ESG is a widely discussed topic nowadays and has recently become increasingly politicized. The logic behind it is obvious and sound: investors will do better in the long run if the businesses they invest in are sustainable for the long run. However, putting that logic into practice has been challenging. In part, this is due to the vagueness of the term “ESG”, which The Wall Street Journal dubbed as 'the latest dirty word in corporate America.'
Investors began ESG initiatives in the 1960s, starting as “socially responsible investing,” to exclude stocks or entire sectors from their portfolios based on business activities such as tobacco production or involvement in the South African apartheid regime. The main motivations were ethical considerations and alignment with values.
Today, the field has expanded to consider financial materiality as well. Many investors now consider incorporating ESG factors into the investment process alongside traditional financial analysis. Some studies suggest that companies with high ESG scores tend to outperform the market, while others indicate no significant difference. I would suggest that it is too early to tell. The interplay between ESG ratings and stock performance may vary based on the time horizon, sector, and region.
Much of the data and information about companies used in sustainable investing has historically been self-reported, voluntary, backward-looking, non-standardized, and, therefore, inconsistent over time and from one company to the next.
“Green-washing” and “social-washing” have become ubiquitous, with companies announcing bold, ambitious, long-term goals while having little accountability to provide follow-up information. In some cases, the data provided is misleading or even fraudulent. The most notable example of this is Volkswagen cheating on their emission tests by fitting cars with special “defect” devices while simultaneously touting the low emissions of its vehicles.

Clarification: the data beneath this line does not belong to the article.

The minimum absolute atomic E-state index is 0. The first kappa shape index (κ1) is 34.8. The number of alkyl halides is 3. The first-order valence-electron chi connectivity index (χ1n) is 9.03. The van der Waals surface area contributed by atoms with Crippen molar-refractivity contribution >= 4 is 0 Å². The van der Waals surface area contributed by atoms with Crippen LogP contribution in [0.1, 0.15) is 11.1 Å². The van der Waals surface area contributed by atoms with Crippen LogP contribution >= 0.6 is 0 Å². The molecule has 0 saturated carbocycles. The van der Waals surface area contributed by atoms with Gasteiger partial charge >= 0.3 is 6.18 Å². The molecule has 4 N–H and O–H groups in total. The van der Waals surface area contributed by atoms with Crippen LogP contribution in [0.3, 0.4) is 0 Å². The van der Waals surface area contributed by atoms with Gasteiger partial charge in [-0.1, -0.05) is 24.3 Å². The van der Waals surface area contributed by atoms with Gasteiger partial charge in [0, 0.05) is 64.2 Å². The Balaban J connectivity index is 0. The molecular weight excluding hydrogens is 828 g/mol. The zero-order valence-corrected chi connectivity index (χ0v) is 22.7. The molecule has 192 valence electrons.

The need for improved transparency has led to the emergence of a cottage industry of providers offering ESG ratings and data for investors to consider (See graphic).
Source: Corporate Citizenship + SLR
To make matters worse, there is little correlation between each of the ratings. The graph below illustrates the ESG rating divergence. The horizontal axis indicates the value of the Sustainalytics rating as a benchmark for each of the 924 firms. Rating values by the other five raters are plotted on the vertical axis in different colors.
Source: Aggregate Confusion – The Divergence of ESG Ratings (2022)
The purpose of ESG ratings is to assess a company’s ESG performance. However, with the multitudes of rankings available and the confusion they cause, how can investors know which companies to trust?
The SEC’s push to make ESG ratings more transparent and standardized has the potential to provide a solution to the controversy surrounding ESG. The SEC proposed climate disclosure rules for the first time in 2022, and final rules may become available this year. The rules will require narrative disclosures, independent attestation, and inclusion into financial statements. Although this only addresses only the “E” in ESG, it is a meaningful step forward.
Like any regulation, this new requirement will come with significant costs and effort for any impacted public company. On the plus side, regulations will level the playing field for all companies. It will discourage greenwashing, enable investors to make sound decisions, support socially and environmentally conscious companies, and generate better outcomes for society as a whole.